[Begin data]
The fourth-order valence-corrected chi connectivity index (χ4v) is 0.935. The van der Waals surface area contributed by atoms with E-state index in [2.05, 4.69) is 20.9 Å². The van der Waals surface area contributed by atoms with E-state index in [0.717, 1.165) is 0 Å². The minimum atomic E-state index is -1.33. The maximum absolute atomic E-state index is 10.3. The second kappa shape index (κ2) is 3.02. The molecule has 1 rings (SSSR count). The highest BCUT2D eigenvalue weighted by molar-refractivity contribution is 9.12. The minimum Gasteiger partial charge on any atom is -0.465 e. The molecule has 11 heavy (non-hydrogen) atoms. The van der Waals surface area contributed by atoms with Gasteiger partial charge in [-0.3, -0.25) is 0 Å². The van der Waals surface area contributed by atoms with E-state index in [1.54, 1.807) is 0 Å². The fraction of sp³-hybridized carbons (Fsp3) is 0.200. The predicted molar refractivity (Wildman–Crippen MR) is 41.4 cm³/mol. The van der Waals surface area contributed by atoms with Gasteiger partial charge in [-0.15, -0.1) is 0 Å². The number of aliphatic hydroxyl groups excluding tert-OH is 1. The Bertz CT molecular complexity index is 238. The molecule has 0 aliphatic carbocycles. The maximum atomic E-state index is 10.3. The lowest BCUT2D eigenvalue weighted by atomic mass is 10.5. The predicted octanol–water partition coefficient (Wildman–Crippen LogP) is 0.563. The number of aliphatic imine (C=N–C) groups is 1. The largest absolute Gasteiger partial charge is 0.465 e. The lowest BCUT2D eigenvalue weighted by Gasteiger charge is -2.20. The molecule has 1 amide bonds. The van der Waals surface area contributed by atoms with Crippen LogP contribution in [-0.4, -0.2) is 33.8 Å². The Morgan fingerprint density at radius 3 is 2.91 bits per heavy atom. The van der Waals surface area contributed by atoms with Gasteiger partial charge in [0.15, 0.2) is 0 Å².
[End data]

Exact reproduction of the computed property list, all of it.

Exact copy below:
The fourth-order valence-corrected chi connectivity index (χ4v) is 0.935. The van der Waals surface area contributed by atoms with E-state index in [2.05, 4.69) is 20.9 Å². The van der Waals surface area contributed by atoms with E-state index in [0.717, 1.165) is 0 Å². The minimum atomic E-state index is -1.33. The maximum absolute atomic E-state index is 10.3. The second kappa shape index (κ2) is 3.02. The molecule has 1 rings (SSSR count). The highest BCUT2D eigenvalue weighted by molar-refractivity contribution is 9.12. The minimum Gasteiger partial charge on any atom is -0.465 e. The molecule has 11 heavy (non-hydrogen) atoms. The van der Waals surface area contributed by atoms with Gasteiger partial charge in [-0.3, -0.25) is 0 Å². The van der Waals surface area contributed by atoms with E-state index in [1.54, 1.807) is 0 Å². The fraction of sp³-hybridized carbons (Fsp3) is 0.200. The predicted molar refractivity (Wildman–Crippen MR) is 41.4 cm³/mol. The van der Waals surface area contributed by atoms with Gasteiger partial charge in [-0.15, -0.1) is 0 Å². The number of aliphatic hydroxyl groups excluding tert-OH is 1. The Bertz CT molecular complexity index is 238. The molecule has 0 aliphatic carbocycles. The maximum atomic E-state index is 10.3. The lowest BCUT2D eigenvalue weighted by atomic mass is 10.5. The predicted octanol–water partition coefficient (Wildman–Crippen LogP) is 0.563. The number of aliphatic imine (C=N–C) groups is 1. The largest absolute Gasteiger partial charge is 0.465 e. The lowest BCUT2D eigenvalue weighted by Gasteiger charge is -2.20. The molecule has 1 amide bonds. The van der Waals surface area contributed by atoms with Crippen LogP contribution in [-0.4, -0.2) is 33.8 Å². The Morgan fingerprint density at radius 3 is 2.91 bits per heavy atom. The van der Waals surface area contributed by atoms with Gasteiger partial charge in [0.15, 0.2) is 0 Å².